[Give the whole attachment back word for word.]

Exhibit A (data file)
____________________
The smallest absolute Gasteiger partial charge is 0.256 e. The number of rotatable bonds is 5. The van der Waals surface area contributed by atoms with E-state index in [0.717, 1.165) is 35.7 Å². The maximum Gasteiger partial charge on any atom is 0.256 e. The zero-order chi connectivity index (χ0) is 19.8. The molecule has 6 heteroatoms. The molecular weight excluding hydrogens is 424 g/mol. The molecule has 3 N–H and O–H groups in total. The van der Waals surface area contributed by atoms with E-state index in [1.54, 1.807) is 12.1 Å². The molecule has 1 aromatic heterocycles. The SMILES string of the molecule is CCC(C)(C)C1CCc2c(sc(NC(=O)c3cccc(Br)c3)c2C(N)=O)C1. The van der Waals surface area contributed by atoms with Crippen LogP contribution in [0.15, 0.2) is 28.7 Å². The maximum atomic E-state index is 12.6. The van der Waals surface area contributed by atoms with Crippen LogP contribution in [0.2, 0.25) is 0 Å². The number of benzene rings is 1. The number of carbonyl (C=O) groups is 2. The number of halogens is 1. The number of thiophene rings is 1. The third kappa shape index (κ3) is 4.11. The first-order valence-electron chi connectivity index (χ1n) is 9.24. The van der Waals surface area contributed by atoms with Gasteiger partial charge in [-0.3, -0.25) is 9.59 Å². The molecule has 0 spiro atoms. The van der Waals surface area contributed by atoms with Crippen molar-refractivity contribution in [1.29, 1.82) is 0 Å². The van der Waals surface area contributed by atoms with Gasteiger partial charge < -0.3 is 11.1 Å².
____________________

The smallest absolute Gasteiger partial charge is 0.256 e. The number of rotatable bonds is 5. The van der Waals surface area contributed by atoms with E-state index in [0.717, 1.165) is 35.7 Å². The maximum Gasteiger partial charge on any atom is 0.256 e. The zero-order chi connectivity index (χ0) is 19.8. The molecule has 6 heteroatoms. The molecular weight excluding hydrogens is 424 g/mol. The molecule has 3 N–H and O–H groups in total. The van der Waals surface area contributed by atoms with E-state index in [1.54, 1.807) is 12.1 Å². The molecule has 1 aromatic heterocycles. The SMILES string of the molecule is CCC(C)(C)C1CCc2c(sc(NC(=O)c3cccc(Br)c3)c2C(N)=O)C1. The van der Waals surface area contributed by atoms with Crippen LogP contribution in [0.15, 0.2) is 28.7 Å². The maximum atomic E-state index is 12.6. The van der Waals surface area contributed by atoms with Crippen LogP contribution in [0.2, 0.25) is 0 Å². The number of benzene rings is 1. The number of carbonyl (C=O) groups is 2. The number of halogens is 1. The number of thiophene rings is 1. The third kappa shape index (κ3) is 4.11. The first-order valence-electron chi connectivity index (χ1n) is 9.24. The van der Waals surface area contributed by atoms with Gasteiger partial charge in [-0.3, -0.25) is 9.59 Å². The molecule has 0 spiro atoms. The van der Waals surface area contributed by atoms with Crippen molar-refractivity contribution in [1.29, 1.82) is 0 Å². The van der Waals surface area contributed by atoms with Gasteiger partial charge < -0.3 is 11.1 Å².